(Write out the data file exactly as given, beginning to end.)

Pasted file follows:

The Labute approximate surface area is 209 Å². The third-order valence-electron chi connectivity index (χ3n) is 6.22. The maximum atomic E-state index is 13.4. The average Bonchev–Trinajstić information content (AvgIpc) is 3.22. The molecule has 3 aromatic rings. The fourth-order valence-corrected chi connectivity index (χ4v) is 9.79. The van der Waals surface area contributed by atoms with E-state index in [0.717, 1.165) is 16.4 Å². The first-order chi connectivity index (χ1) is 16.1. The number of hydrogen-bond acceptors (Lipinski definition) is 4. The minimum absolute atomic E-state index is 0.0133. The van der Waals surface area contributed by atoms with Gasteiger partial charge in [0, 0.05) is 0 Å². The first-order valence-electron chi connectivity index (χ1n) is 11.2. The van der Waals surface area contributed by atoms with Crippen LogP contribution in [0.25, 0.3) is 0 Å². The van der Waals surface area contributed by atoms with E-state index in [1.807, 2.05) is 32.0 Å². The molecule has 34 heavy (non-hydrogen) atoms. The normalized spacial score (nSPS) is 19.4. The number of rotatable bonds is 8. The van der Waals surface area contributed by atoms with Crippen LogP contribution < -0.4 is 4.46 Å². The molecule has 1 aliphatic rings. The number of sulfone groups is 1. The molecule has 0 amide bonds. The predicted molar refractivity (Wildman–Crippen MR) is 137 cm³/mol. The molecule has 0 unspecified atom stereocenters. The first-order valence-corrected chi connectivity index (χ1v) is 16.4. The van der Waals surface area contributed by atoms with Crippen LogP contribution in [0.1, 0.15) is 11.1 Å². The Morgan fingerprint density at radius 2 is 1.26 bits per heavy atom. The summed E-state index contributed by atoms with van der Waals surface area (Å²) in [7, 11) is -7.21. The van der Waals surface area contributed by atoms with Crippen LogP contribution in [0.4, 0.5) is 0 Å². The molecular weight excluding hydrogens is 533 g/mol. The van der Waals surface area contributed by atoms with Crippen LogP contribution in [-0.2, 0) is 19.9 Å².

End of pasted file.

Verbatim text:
The Labute approximate surface area is 209 Å². The third-order valence-electron chi connectivity index (χ3n) is 6.22. The maximum atomic E-state index is 13.4. The average Bonchev–Trinajstić information content (AvgIpc) is 3.22. The molecule has 3 aromatic rings. The fourth-order valence-corrected chi connectivity index (χ4v) is 9.79. The van der Waals surface area contributed by atoms with E-state index in [0.717, 1.165) is 16.4 Å². The first-order chi connectivity index (χ1) is 16.1. The number of hydrogen-bond acceptors (Lipinski definition) is 4. The minimum absolute atomic E-state index is 0.0133. The van der Waals surface area contributed by atoms with Gasteiger partial charge in [0, 0.05) is 0 Å². The first-order valence-electron chi connectivity index (χ1n) is 11.2. The van der Waals surface area contributed by atoms with Crippen LogP contribution in [0.25, 0.3) is 0 Å². The van der Waals surface area contributed by atoms with E-state index in [1.807, 2.05) is 32.0 Å². The molecule has 34 heavy (non-hydrogen) atoms. The normalized spacial score (nSPS) is 19.4. The number of rotatable bonds is 8. The van der Waals surface area contributed by atoms with Crippen LogP contribution < -0.4 is 4.46 Å². The molecule has 1 aliphatic rings. The number of sulfone groups is 1. The molecule has 0 amide bonds. The predicted molar refractivity (Wildman–Crippen MR) is 137 cm³/mol. The molecule has 0 unspecified atom stereocenters. The first-order valence-corrected chi connectivity index (χ1v) is 16.4. The van der Waals surface area contributed by atoms with Crippen LogP contribution in [0.1, 0.15) is 11.1 Å². The Morgan fingerprint density at radius 2 is 1.26 bits per heavy atom. The summed E-state index contributed by atoms with van der Waals surface area (Å²) in [7, 11) is -7.21. The van der Waals surface area contributed by atoms with Crippen LogP contribution in [0.4, 0.5) is 0 Å². The molecular weight excluding hydrogens is 533 g/mol. The van der Waals surface area contributed by atoms with Crippen LogP contribution in [-0.2, 0) is 19.9 Å².